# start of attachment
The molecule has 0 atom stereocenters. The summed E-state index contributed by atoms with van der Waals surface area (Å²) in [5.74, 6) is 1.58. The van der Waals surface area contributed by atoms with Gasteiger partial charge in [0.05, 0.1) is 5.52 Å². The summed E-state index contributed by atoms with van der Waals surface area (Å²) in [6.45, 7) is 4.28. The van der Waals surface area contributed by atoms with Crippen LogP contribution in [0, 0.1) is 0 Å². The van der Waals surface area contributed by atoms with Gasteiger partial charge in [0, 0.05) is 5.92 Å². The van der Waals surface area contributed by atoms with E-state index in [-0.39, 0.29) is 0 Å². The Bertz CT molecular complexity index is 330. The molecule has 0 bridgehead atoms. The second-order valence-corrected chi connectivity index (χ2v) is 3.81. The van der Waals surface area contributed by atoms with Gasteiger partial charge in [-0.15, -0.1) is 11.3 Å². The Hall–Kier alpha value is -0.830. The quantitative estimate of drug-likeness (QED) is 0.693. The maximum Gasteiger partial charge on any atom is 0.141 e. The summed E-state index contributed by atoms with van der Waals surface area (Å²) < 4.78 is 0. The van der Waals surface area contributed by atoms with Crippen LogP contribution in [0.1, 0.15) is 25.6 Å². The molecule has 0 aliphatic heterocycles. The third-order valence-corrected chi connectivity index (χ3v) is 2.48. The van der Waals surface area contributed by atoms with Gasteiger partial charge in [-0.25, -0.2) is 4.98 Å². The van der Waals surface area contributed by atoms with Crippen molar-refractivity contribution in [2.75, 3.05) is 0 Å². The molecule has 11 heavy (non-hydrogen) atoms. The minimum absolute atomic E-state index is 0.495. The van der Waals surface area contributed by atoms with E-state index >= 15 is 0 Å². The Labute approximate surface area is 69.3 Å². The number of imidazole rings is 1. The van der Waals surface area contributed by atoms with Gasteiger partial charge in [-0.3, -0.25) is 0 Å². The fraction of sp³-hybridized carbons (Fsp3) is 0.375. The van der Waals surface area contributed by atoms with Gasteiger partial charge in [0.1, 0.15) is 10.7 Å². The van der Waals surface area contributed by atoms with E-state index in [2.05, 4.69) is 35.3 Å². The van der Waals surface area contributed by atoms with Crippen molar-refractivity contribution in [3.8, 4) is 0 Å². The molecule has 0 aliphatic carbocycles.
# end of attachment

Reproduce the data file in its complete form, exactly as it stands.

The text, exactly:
The molecule has 0 atom stereocenters. The summed E-state index contributed by atoms with van der Waals surface area (Å²) in [5.74, 6) is 1.58. The van der Waals surface area contributed by atoms with Gasteiger partial charge in [0.05, 0.1) is 5.52 Å². The summed E-state index contributed by atoms with van der Waals surface area (Å²) in [6.45, 7) is 4.28. The van der Waals surface area contributed by atoms with Crippen LogP contribution in [0, 0.1) is 0 Å². The van der Waals surface area contributed by atoms with Gasteiger partial charge in [0, 0.05) is 5.92 Å². The van der Waals surface area contributed by atoms with E-state index in [-0.39, 0.29) is 0 Å². The Bertz CT molecular complexity index is 330. The molecule has 0 bridgehead atoms. The second-order valence-corrected chi connectivity index (χ2v) is 3.81. The van der Waals surface area contributed by atoms with Gasteiger partial charge in [-0.15, -0.1) is 11.3 Å². The Hall–Kier alpha value is -0.830. The quantitative estimate of drug-likeness (QED) is 0.693. The maximum Gasteiger partial charge on any atom is 0.141 e. The summed E-state index contributed by atoms with van der Waals surface area (Å²) < 4.78 is 0. The van der Waals surface area contributed by atoms with Crippen LogP contribution in [0.1, 0.15) is 25.6 Å². The molecule has 0 aliphatic heterocycles. The third-order valence-corrected chi connectivity index (χ3v) is 2.48. The van der Waals surface area contributed by atoms with Gasteiger partial charge in [-0.25, -0.2) is 4.98 Å². The van der Waals surface area contributed by atoms with Crippen molar-refractivity contribution in [2.75, 3.05) is 0 Å². The molecule has 11 heavy (non-hydrogen) atoms. The minimum absolute atomic E-state index is 0.495. The van der Waals surface area contributed by atoms with E-state index >= 15 is 0 Å². The Labute approximate surface area is 69.3 Å². The number of imidazole rings is 1. The van der Waals surface area contributed by atoms with Gasteiger partial charge in [-0.3, -0.25) is 0 Å². The fraction of sp³-hybridized carbons (Fsp3) is 0.375. The van der Waals surface area contributed by atoms with Gasteiger partial charge in [0.1, 0.15) is 10.7 Å². The van der Waals surface area contributed by atoms with E-state index in [2.05, 4.69) is 35.3 Å². The van der Waals surface area contributed by atoms with Crippen molar-refractivity contribution in [3.8, 4) is 0 Å². The molecule has 0 aliphatic carbocycles.